With these new additions and improvements, users will be more likely to use your shortcuts and widgets, leading to more meaningful and impactful engagement with your app and happier, more productive users.

To learn more, head over to the shortcuts and widgets page on the Android Developers website.


New security protections to reduce risk from unverified apps

Originally posted by Naveen Agarwal, Identity team and Wesley Chun (@wescpy), Developer Advocate, G Suite on the G Suite Developers Blog

We're constantly working to secure our users and their data. Earlier this year, we detailed some of our latest anti-phishing tools and rolled-out developer-focused updates to our app publishing processes, risk assessment systems, and user-facing consent pages. Most recently, we introduced OAuth apps whitelisting in G Suite to enable admins to choose exactly which third-party apps can access user data.

Over the past few months, we've required that some new web applications go through a verification process prior to launch based upon a dynamic risk assessment.

Today, we're expanding upon that foundation, and introducing additional protections: bolder warnings to inform users about newly created web apps and Apps Scripts that are pending verification. Additionally, the changes we're making will improve the developer experience. In the coming months, we will begin expanding the verification process and the new warnings to existing apps as well.

Protecting against unverified apps

Beginning today, we're rolling out an "unverified app" screen for newly created web applications and Apps Scripts that require verification. This new screen replaces the "error" page that developers and users of unverified web apps receive today.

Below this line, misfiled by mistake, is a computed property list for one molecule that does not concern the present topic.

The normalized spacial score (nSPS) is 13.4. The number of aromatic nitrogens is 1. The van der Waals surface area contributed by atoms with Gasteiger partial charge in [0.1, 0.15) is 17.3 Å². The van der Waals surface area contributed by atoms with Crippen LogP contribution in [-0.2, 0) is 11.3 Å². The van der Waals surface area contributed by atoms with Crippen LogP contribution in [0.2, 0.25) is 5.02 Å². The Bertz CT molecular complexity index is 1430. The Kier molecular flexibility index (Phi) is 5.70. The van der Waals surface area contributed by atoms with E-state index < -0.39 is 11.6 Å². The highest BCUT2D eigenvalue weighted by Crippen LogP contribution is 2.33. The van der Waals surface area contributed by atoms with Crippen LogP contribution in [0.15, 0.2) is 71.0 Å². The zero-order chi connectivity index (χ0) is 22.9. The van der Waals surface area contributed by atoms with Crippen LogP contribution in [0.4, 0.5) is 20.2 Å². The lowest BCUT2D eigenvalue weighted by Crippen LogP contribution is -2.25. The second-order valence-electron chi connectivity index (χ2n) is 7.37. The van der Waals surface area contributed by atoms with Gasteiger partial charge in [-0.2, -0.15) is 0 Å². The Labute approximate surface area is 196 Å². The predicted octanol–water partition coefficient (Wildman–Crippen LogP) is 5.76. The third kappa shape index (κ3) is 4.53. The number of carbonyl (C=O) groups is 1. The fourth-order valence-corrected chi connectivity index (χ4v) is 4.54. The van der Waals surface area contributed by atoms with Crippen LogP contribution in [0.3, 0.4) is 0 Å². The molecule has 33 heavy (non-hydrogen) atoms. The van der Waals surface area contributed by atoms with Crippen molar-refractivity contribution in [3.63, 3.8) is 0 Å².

The "unverified app" screen precedes the permissions consent screen for the app and lets potential users know that the app has yet to be verified. This will help reduce the risk of user data being phished by bad actors.

The "unverified app" consent flow

This new notice will also help developers test their apps more easily. Since users can choose to acknowledge the 'unverified app' alert, developers can now test their applications without having to go through the OAuth client verification process first (see our earlier post for details).

Developers can follow the steps laid out in this help center article to begin the verification process to remove the interstitial and prepare your app for launch.

Extending security protections to Google Apps Script

We're also extending these same protections to Apps Script. Beginning this week, new Apps Scripts requesting OAuth access to data from consumers or from users in other domains may also see the "unverified app" screen. For more information about how these changes affect Apps Script developers and users, see the verification documentation page.

Apps Script is proactively protecting users from abusive apps in other ways as well. Users will see new cautionary language reminding them to "consider whether you trust" an application before granting OAuth access, as well as a banner identifying web pages and forms created by other users.

Updated Apps Script pre-OAuth alert with cautionary language
Apps Script user-generated content banner

Extending protections to existing apps

In the coming months, we will continue to enhance user protections by extending the verification process beyond newly created apps, to existing apps as well. As a part of this expansion, developers of some current apps may be required to go through the verification flow.